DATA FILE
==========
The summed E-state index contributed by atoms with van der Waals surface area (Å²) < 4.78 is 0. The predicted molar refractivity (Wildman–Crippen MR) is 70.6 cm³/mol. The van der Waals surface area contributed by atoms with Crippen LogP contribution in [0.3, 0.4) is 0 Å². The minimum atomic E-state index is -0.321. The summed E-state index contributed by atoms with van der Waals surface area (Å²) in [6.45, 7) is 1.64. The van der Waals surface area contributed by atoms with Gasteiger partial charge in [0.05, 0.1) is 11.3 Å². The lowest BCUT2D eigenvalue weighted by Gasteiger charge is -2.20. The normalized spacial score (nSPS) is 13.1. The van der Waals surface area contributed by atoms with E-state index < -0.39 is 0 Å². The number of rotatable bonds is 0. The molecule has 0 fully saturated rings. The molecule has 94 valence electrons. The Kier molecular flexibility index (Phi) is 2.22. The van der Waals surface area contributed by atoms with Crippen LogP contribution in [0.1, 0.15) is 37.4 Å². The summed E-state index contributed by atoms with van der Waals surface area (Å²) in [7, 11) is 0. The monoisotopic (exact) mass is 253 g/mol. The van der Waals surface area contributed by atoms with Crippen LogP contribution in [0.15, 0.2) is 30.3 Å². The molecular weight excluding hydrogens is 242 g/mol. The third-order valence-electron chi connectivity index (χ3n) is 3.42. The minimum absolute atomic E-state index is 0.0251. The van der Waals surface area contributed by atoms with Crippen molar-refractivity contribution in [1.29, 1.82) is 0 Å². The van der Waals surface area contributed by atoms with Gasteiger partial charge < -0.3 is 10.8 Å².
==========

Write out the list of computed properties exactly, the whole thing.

The summed E-state index contributed by atoms with van der Waals surface area (Å²) < 4.78 is 0. The predicted molar refractivity (Wildman–Crippen MR) is 70.6 cm³/mol. The van der Waals surface area contributed by atoms with Crippen LogP contribution in [0.3, 0.4) is 0 Å². The minimum atomic E-state index is -0.321. The summed E-state index contributed by atoms with van der Waals surface area (Å²) in [6.45, 7) is 1.64. The van der Waals surface area contributed by atoms with Gasteiger partial charge in [0.05, 0.1) is 11.3 Å². The lowest BCUT2D eigenvalue weighted by Gasteiger charge is -2.20. The normalized spacial score (nSPS) is 13.1. The van der Waals surface area contributed by atoms with E-state index < -0.39 is 0 Å². The number of rotatable bonds is 0. The molecule has 0 fully saturated rings. The molecule has 94 valence electrons. The Kier molecular flexibility index (Phi) is 2.22. The van der Waals surface area contributed by atoms with Crippen LogP contribution in [0.1, 0.15) is 37.4 Å². The summed E-state index contributed by atoms with van der Waals surface area (Å²) in [7, 11) is 0. The monoisotopic (exact) mass is 253 g/mol. The van der Waals surface area contributed by atoms with Crippen LogP contribution in [0.15, 0.2) is 30.3 Å². The molecular weight excluding hydrogens is 242 g/mol. The third-order valence-electron chi connectivity index (χ3n) is 3.42. The minimum absolute atomic E-state index is 0.0251. The van der Waals surface area contributed by atoms with Crippen molar-refractivity contribution in [1.29, 1.82) is 0 Å². The van der Waals surface area contributed by atoms with Gasteiger partial charge < -0.3 is 10.8 Å².